done the Fairy a service. All was subdued and quiet, and Lucie was more at ease than she had been.
"What is that?" she cried, all at once.
"My dear!" said her father, stopping in his story, and laying his hand on hers, "command yourself. What a disordered state you are in! The least thing—nothing—startles you! You, your father's daughter!"
"I thought, my father," said Lucie, excusing herself, with a pale face and in a faltering voice, "that I heard strange feet upon the stairs."
"My love, the staircase is as still as Death."
As he said the word, a blow was struck upon the door.
"Oh father, father. What can this be! Hide Charles. Save him!"
"My child," said the Doctor, rising, and laying his hand upon her shoulder, "I have saved him. What weakness is this, my dear! Let me go to the door."
He took the lamp in his hand, crossed the two intervening outer rooms, and opened it. A rude clattering of feet over the floor, and four rough men in red caps, armed with sabres and pistols, entered the room."The Citizen Evrémonde, called Darnay," said the first.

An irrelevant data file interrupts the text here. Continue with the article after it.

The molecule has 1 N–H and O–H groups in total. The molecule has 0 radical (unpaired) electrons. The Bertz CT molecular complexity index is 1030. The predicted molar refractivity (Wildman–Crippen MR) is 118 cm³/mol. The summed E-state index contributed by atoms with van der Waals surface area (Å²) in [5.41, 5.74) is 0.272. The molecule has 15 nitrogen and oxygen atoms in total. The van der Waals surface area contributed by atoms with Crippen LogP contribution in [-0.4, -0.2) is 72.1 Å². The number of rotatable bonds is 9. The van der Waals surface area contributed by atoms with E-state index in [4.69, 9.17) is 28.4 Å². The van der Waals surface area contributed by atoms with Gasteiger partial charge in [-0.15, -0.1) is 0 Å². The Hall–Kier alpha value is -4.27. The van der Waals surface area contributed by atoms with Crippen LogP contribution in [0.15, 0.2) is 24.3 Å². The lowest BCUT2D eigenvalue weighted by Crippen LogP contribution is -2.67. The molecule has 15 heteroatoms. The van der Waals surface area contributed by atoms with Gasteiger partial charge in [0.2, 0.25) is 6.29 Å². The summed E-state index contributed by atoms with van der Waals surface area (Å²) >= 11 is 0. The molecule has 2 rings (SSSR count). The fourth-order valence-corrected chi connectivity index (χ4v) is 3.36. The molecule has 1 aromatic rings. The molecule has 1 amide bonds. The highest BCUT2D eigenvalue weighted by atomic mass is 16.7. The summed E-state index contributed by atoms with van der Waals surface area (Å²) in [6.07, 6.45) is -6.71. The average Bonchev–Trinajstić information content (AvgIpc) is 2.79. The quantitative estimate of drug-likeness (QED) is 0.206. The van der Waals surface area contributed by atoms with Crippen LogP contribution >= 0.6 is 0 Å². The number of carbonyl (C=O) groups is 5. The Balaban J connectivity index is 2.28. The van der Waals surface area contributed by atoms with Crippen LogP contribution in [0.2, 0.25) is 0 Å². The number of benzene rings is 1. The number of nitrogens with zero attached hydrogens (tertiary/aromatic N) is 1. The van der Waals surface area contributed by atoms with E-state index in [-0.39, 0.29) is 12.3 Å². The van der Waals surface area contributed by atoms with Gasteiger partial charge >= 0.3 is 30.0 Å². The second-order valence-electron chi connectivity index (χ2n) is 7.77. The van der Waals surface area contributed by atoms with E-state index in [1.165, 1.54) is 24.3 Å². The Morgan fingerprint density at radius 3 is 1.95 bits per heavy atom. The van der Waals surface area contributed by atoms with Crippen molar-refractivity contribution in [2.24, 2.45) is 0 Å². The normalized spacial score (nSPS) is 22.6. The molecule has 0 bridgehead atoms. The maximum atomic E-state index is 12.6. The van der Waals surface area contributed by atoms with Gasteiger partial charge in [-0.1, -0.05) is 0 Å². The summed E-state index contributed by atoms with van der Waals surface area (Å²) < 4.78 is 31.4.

"Who seeks him?" answered Darnay.
"I seek him. We seek him. I know you, Evrémonde; I saw you before the Tribunal to-day. You are again the prisoner of the Republic."
The four surrounded him, where he stood with his wife and child clinging to him.
"Tell me how and why am I again a prisoner?"
"It is enough that you return straight to the Conciergerie, and will know to-morrow. You are summoned for to-morrow."
Doctor Manette, whom this visitation had so turned into stone, that he stood with the lamp in his hand, as if he were a statue made to hold it, moved after these words were spoken, put the lamp down, and confronting the speaker, and